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Notes from the end of summer 2014


Well, here we are at the end of another busy summer season.

Sarah is back at Christendom, and I’m back at Immaculate Conception Seminary with my fellow diaconal candidates as we begin year 3 of our studies. More than halfway there!

This year, though, my retreat into reviewing semi-hiatus comes with a twist: I have a couple of exciting announcements coming in the short term.

Now, I’m sadly aware that I’ve been teasing a couple of big exciting announcements that keep on retreating indefinitely — but trust me, these ones are coming sooner rather than later. How much sooner? Next week, for one. For the other, the plan is by New Year’s, 2015, if not sooner. (These are both new announcements. I’ve made no progress lately on the others. Sorry!)

It was a busy summer season; it wasn’t a terribly good summer season — above all for family audiences, who were left almost completely out in the cold. Still, it was generally an improvement on last summer, particularly for popcorn spectacle and action.

This summer, we had at least three pretty terrific popcorn films: one dark and grim, Dawn of the Planet of the Apes; one comic and colorful, Guardians of the Galaxy; and one in between, X-Men: Days of Future Past. Last summer had nothing in that league. The best popcorn film of summer 2013 for my money was The Wolverine, which was nifty but not outstanding.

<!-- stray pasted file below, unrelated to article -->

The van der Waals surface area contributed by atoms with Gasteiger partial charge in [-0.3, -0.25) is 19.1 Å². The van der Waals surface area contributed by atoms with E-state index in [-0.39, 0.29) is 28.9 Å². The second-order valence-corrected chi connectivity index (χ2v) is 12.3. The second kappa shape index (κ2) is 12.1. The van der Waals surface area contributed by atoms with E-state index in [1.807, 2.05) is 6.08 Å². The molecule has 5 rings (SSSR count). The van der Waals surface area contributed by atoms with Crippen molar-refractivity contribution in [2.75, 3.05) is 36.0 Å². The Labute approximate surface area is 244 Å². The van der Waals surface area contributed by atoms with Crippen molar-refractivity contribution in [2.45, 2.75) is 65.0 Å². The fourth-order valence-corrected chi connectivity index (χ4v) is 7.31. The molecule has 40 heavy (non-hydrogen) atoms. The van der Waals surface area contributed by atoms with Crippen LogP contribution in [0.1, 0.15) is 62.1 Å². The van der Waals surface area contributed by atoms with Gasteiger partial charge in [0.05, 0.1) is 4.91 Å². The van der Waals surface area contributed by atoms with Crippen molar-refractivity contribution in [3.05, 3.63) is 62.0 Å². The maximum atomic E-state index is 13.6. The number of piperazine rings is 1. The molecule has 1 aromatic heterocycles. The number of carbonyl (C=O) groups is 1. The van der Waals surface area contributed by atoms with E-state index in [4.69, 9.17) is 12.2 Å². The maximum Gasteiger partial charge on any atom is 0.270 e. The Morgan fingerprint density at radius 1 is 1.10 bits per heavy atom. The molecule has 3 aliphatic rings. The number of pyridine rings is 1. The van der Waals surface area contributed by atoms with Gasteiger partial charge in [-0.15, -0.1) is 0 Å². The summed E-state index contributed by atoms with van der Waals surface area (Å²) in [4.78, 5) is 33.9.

Edge of Tomorrow was a better dystopian sci-fi war film than last summer’s World War Z. It might be cheating a bit to compare the Korean dystopian social parable Snowpiercer, which played on American screens this summer, to its Hollywood counterpart Elysium — but the comparison demands to be made anyway, since Snowpiercer succeeds precisely where Elysium fails, in taking seriously the cost of revolution.

The Amazing Spider-Man 2 was not well loved, but I persist in considering it an improvement on its predecessor and the first film to really capture the webslinger’s unique spirit. I’ll take that over last summer’s controversial sequel, Star Trek Into Darkness.